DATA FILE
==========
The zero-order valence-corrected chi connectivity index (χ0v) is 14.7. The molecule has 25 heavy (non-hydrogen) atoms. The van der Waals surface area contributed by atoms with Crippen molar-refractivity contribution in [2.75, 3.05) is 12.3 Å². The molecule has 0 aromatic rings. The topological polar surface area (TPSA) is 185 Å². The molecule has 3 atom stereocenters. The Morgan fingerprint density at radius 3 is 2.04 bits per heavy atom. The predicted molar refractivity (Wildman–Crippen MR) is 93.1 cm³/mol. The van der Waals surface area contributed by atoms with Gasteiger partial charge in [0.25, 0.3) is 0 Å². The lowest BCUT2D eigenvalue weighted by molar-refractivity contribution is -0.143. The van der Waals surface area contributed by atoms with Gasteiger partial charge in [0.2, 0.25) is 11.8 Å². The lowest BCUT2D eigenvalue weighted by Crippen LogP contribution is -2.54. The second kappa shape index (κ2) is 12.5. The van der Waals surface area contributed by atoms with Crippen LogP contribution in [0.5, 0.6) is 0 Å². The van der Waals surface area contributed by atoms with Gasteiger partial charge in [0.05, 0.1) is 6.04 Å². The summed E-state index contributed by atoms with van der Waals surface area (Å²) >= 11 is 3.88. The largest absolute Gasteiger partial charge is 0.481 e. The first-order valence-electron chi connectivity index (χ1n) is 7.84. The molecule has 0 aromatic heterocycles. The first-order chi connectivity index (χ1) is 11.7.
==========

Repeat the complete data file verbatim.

The zero-order valence-corrected chi connectivity index (χ0v) is 14.7. The molecule has 25 heavy (non-hydrogen) atoms. The van der Waals surface area contributed by atoms with Crippen molar-refractivity contribution in [2.75, 3.05) is 12.3 Å². The molecule has 0 aromatic rings. The topological polar surface area (TPSA) is 185 Å². The molecule has 3 atom stereocenters. The Morgan fingerprint density at radius 3 is 2.04 bits per heavy atom. The predicted molar refractivity (Wildman–Crippen MR) is 93.1 cm³/mol. The van der Waals surface area contributed by atoms with Gasteiger partial charge in [0.25, 0.3) is 0 Å². The lowest BCUT2D eigenvalue weighted by molar-refractivity contribution is -0.143. The van der Waals surface area contributed by atoms with Gasteiger partial charge in [0.2, 0.25) is 11.8 Å². The lowest BCUT2D eigenvalue weighted by Crippen LogP contribution is -2.54. The second kappa shape index (κ2) is 12.5. The van der Waals surface area contributed by atoms with Crippen LogP contribution in [0.5, 0.6) is 0 Å². The van der Waals surface area contributed by atoms with Gasteiger partial charge in [0.05, 0.1) is 6.04 Å². The summed E-state index contributed by atoms with van der Waals surface area (Å²) >= 11 is 3.88. The largest absolute Gasteiger partial charge is 0.481 e. The first-order valence-electron chi connectivity index (χ1n) is 7.84. The molecule has 0 aromatic heterocycles. The first-order chi connectivity index (χ1) is 11.7.